I was about to select a book on NetGalley when I realised I had one from earlier in the year that I had forgotten to read. I don’t know how this oversight happened, but I’ve now read Who REALLY Wrote Shakespeare by David Lawrence-Young.
Here is the book blurb.
“William Shakespeare was a con man! A faker and a forger!” With these words from a fellow lecturer ringing in his ears, university lecturer, Daniel Ryhope, sets off on a quest to uncover the truth: Did Shakespeare really write Shakespeare?
Joined by his wife and two friends, Daniel begins the search: analyzing and sifting through information on writers and dramatists who were alive during the Shakespearean era. How could it be that the writer of the greatest works in English came from a small market town? Did the creator of Hamlet and Macbeth have to be rich and well-educated? Was Shakespeare a cover-name for an anonymous aristocratic playwright? Did Shakespeare have connections at court? Was the writer really a woman? Was it possible that the plays were written by a team?
In true detective fashion, Daniel and his friends investigate all the possible options and theories. In the end, they announce their conclusion, appropriately enough, in Stratford-upon-Avon, Shakespeare’s birthplace.
Using sources from far and wide, D. Lawrence-Young has written a fascinating novel of detection which throws much light on the perennial question: Who Really Wrote Shakespeare?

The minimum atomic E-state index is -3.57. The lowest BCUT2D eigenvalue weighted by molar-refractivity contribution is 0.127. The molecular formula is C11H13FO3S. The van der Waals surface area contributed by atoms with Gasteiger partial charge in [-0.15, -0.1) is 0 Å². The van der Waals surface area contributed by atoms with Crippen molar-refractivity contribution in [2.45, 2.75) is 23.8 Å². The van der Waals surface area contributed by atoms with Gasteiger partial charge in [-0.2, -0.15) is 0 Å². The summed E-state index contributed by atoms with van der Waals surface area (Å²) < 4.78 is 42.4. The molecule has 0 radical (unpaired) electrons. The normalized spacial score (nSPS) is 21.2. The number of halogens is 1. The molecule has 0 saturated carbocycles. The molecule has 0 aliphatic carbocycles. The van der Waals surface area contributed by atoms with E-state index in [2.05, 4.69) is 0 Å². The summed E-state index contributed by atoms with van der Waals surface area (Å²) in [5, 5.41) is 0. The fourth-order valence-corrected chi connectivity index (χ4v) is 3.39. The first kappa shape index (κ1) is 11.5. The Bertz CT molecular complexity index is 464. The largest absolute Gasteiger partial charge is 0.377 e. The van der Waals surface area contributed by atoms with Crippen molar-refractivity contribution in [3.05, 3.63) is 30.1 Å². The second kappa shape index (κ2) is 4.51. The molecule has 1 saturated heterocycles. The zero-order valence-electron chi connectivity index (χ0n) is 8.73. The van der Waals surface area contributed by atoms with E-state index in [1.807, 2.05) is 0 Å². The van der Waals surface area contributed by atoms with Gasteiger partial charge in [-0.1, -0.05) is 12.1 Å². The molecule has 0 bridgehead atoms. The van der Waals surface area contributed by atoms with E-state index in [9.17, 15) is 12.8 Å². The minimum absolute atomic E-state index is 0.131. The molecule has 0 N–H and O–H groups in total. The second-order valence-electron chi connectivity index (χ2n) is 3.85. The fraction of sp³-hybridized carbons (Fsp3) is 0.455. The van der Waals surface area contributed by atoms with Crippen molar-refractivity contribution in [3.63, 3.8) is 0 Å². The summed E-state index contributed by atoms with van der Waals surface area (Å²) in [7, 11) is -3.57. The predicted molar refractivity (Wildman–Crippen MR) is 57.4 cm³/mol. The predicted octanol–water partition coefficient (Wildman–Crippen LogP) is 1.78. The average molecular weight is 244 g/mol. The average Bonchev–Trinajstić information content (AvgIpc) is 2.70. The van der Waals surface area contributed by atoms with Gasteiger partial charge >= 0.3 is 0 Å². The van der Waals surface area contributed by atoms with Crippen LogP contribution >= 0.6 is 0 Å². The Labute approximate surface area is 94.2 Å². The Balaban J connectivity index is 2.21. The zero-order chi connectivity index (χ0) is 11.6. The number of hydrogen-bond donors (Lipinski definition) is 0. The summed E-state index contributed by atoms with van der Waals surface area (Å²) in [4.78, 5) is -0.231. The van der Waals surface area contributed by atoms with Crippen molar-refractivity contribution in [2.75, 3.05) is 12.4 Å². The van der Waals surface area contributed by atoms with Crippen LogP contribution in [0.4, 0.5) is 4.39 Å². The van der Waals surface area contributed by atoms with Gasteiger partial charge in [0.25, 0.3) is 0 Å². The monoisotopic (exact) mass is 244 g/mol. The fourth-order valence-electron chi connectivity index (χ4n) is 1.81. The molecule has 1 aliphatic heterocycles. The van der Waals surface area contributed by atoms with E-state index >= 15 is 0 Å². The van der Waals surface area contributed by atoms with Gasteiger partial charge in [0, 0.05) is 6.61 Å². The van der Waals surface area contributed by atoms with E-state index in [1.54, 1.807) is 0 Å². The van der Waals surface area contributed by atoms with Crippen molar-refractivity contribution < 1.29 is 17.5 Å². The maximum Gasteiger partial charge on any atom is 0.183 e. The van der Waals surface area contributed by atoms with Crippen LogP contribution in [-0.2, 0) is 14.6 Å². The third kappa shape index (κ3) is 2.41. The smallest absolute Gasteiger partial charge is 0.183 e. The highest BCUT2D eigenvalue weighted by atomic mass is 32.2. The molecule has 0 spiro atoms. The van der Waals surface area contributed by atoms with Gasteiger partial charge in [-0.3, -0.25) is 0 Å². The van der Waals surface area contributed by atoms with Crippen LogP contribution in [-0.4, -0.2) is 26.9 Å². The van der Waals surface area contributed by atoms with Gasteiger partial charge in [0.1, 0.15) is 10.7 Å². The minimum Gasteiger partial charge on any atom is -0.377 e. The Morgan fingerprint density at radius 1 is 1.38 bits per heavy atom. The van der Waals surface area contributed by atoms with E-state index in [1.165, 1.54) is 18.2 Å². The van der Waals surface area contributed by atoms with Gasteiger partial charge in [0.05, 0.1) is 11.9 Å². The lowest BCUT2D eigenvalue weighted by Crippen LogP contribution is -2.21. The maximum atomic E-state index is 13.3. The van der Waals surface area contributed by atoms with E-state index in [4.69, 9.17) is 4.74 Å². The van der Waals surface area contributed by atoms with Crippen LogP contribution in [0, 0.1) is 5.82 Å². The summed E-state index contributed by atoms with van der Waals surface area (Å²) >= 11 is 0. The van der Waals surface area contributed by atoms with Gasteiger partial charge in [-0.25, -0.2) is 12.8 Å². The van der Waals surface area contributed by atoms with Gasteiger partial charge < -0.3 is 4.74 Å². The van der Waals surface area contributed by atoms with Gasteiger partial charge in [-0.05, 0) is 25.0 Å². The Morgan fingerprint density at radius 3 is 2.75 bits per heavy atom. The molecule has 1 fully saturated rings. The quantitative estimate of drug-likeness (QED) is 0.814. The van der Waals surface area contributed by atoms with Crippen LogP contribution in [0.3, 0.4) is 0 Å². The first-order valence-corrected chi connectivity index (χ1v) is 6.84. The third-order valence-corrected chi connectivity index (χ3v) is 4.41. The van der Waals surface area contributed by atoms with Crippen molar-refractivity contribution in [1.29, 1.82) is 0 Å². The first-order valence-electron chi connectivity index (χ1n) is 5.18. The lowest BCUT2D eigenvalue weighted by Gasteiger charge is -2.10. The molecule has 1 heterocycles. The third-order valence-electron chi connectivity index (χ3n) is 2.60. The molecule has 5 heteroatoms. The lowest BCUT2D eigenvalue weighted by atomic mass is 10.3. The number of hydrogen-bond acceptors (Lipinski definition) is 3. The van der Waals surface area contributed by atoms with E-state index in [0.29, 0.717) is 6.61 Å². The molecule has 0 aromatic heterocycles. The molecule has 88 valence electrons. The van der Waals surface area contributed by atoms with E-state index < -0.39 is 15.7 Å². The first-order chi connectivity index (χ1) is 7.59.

The blurb really attracted me to this book. I have to say that it had never occurred to me that someone else may have written Shakespeare’s plays and I was fascinated by the idea. Was the famous bard really who he said he was? The story is fictional but it references many earlier works as this question has been debated for over 200 years.
The story starts with fellow lecturer Anna stating that Shakespeare was a fraud. How could the son of a Stratford glovemaker write so well about things he hadn’t experienced first-hand like other countries, battles and sea-storms? History lecturer Daniel decides to try to find out whether Shakespeare really did write his plays and sonnets or was it someone else. He enlists the help of his friend and fellow history lecturer Mike. Soon Jenny, another history lecturer and also Mike’s girlfriend joins in. And later on, Daniel’s wife Beth gets in on the act too. There seems to be a wealth of material on the topic in the university library plus sources online. And I like how Daniel utilises his students too.
It is done in a Poirot detective style with them investigating each other possible candidate in turn. I loved how it is broken down into manageable chunks, with them stopping each session because it is time for favourite TV show or they are hungry, etc. I felt it was written in a style that many of us might write in. It made me feel that there could be a book in more of us than we realise.
I loved this book especially the conclusion reached. And it even had me looking up the question on Wikipedia myself afterwards.
David Lawrence-Young is a prolific author who has spent the last forty-five years teaching History and English. In addition to Who Really Wrote Shakespeare, he has written sixteen other novels – and many more magazine articles – about travelling and history, indicating not only his wealth of knowledge about these subjects, but his love of them too. Follow Lawrence-Young’s blog for more fascinating insights into the life and work of the famous bard.
Who REALLY Wrote Shakespeare is available on Amazon, currently priced at 99p on Kindle. I highly recommend this book, an intriguing, historical detective novel.
Disclosure. This post is a review of an e-book I received for free. All opinions are my own.